Is there some faction of CBS upper management that wishes to see the network aligned, in the eyes of its viewers, with a rabidly anti-progressive, anti-Democrat, anti-gay, anti-choice religious organization? Or is it simply that Focus on the Family has the necessary funds at hand to buy CBS's integrity to the point that they're prepared to offend tens of millions of their viewers for the sake of their bottom line?
Focus on the Family has a very long history of being virulently "anti," and the list of what they're against--feminists, gays, lesbians, liberals, progressive politicians, the separation of church and state, non-traditional religion, non-traditional families--reads like a veritable "who's who" of the rights that make up a civilized, progressive, safe, society whose members respect each other. Their sole raison d'etre is to take a divisive, evangelically-based position on social and political issues. The acceptance of one of their commercials by CBS would appear to be direct opposition to the network's previously-stated policy, as quoted to the UCC in 2004.
Last spring and summer, two media stories in particular caught my attention. There were a smattering of suicides and murders of gay and transgender young people in the United States, all preceded by peer harassment of the cruelest kind. What made last summer's deaths different was that they were widely covered in the mainstream media, prompting a dialogue about the deadly potential of prejudice-based bullying.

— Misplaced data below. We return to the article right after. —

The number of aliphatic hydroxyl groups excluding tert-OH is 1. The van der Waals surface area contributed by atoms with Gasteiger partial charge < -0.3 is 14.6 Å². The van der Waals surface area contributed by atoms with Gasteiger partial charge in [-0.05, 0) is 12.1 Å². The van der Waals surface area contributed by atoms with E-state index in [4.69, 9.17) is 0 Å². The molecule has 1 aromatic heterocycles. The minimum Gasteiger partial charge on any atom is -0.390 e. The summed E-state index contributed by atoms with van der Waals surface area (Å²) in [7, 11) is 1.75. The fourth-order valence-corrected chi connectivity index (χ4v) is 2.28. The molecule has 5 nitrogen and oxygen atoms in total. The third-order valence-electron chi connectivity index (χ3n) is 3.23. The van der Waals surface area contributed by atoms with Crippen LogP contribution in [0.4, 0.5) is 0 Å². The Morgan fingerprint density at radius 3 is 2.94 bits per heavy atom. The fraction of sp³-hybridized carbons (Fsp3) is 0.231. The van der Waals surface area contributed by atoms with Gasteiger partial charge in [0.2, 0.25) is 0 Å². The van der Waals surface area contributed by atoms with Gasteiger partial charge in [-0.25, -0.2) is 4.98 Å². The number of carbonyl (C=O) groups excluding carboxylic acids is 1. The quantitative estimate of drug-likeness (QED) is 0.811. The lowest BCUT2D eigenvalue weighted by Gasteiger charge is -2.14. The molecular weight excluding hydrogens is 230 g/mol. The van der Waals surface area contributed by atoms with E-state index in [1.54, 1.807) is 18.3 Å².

The other story was Dr. James Dobson's crocodile tears over Focus on the Family having "lost the culture war."
I wondered how the mothers of the dead teenagers whose brief lives were spent marinating in a social climate poisoned by Focus on the Family's obsessive anti-gay rhetoric felt about Dobson's "lost culture war." I wondered whether, as they buried their children, they felt Focus on the Family had "lost the culture war" at all.
Maybe it isn't really a "culture war" after all. Maybe it just comes down to who can cough up the biggest bucks to push their message on CBS and the other networks; either the inclusive church whose message was, "Jesus didn't turn people away, neither do we" or the evangelical activist conglomerate whose implicit message is, "We turn people away all the time. Please send money."
Or is it that, somehow, the image of the all-American mom of an all-American football hero, pushing an all-American anti-abortion position in a Superbowl spot on behalf of Focus on the Family, is deemed more palatable to CBS's viewers than a Christmas commercial highlighting the message of Jesus' universal welcome to one and all, regardless of race, creed, or sexual orientation?
If so, CBS ought to clarify its policies and clearly indicate where its prejudices lie.
Where can the real families who've been destroyed by Focus on the Family's catechism of rejection and exclusion find themselves in the "Celebrate Family, Celebrate Life" Super Bowl theme?
Thanks, CBS. I wonder what else is on television on February the 7th?